Intrusion Classification

Before we can discuss detecting intrusions, we must define what we mean by an intrusion. All intrusions are defined relative to a security policy. Unless you know what is and is not allowed on your system, it's pointless to attempt to catch intrusions.

An intrusion can be defined as [HeadyLugerEtAl:90]:

any set of actions that attempt to compromise the integrity, confidentiality or availability of a resource.

Intrusions can be categorized into two main classes:

  1. Misuse intrusions are well defined attacks on known weak points of a system. They can be detected by watching for certain actions being performed on certain objects.
  2. Anomaly intrusions are based on observations of deviations from normal system usage patterns. They are detected by building up a profile of the system being monitored, and detecting significant deviations from this profile.

As misuse intrusions follow well-defined patterns they can be detected by doing pattern matching on audit-trail information. For example, an attempt to create a setuid file can be caught by examining log messages resulting from system calls. This can be done using a pattern matching approach such as in [KumarSpafford:94].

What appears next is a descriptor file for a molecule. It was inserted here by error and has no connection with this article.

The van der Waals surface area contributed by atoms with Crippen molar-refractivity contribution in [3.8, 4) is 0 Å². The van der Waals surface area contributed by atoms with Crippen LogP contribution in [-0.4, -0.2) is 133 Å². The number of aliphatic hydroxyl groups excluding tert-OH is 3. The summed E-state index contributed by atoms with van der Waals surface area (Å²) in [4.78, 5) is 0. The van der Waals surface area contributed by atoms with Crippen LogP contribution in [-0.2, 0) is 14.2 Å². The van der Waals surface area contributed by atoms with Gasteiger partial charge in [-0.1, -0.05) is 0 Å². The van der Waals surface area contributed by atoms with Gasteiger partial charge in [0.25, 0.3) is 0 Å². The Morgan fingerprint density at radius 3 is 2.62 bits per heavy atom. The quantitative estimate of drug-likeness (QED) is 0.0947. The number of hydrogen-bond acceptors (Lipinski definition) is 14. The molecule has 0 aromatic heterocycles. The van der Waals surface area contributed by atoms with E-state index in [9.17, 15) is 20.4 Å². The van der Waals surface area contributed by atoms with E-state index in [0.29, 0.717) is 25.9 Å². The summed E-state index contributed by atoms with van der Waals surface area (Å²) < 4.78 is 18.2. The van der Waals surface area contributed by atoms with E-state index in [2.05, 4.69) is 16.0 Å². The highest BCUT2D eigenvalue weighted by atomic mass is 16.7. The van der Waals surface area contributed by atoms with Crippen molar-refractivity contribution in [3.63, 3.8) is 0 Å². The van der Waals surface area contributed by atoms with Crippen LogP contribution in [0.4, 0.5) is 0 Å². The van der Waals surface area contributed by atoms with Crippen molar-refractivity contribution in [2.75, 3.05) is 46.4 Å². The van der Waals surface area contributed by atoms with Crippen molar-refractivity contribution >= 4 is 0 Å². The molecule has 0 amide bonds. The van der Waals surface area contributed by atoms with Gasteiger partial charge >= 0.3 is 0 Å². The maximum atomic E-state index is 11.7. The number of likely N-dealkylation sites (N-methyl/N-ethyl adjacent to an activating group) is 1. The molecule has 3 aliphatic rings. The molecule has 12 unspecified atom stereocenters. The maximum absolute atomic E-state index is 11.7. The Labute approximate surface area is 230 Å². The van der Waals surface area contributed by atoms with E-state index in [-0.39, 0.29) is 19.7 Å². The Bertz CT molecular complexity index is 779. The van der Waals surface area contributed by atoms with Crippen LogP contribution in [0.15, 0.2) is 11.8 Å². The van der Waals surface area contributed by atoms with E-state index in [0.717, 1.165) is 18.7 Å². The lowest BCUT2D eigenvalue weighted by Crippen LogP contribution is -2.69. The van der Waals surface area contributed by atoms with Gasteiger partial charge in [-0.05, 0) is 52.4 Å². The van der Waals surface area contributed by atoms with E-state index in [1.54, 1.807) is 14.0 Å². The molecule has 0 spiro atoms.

Anomalous intrusions are detected by observing significant deviations from normal behavior. The classic model for anomaly detection was proposed by Denning [Denning:87]. In Denning's approach, a model is built which contains metrics that are derived from system operation. A metric is defined as:

a random variable x representing a quantitative measure accumulated over a period.

These metrics are computed from available system parameters such as average CPU load, number of network connections per minute, number of processes per user, etc.

An anomaly may be a symptom of a possible intrusion. Given a set of metrics which can define normal system usage, we assume that [Denning:87]:

exploitation of a system's vulnerabilities involves abnormal use of the system; therefore, security violations could be detected from abnormal patterns of system usage.

Anomaly detection has also be performed through other mechanisms, such as neural networks [tan:neural-nets], machine learning classification techniques [lane-brodley:98, forrest-hofmeyr:97] and even mimicking of the biological immune systems [hofmeyr-phdthesis:99].

Anomalous intrusions are harder to detect. There are no fixed patterns that can be monitored for and so a more "fuzzy" approach must be taken. Ideally we would like a system that combined human-like pattern matching capabilities with the vigilance of a computer program. Thus it would always be monitoring the system for potential intrusions, but would be able to ignore spurious false intrusions if they resulted from legitimate user actions.

Security Policy Start Intrusion Detection

Diego Zamboni
Last modified: Mon Sep 20 13:13:12 EST 1999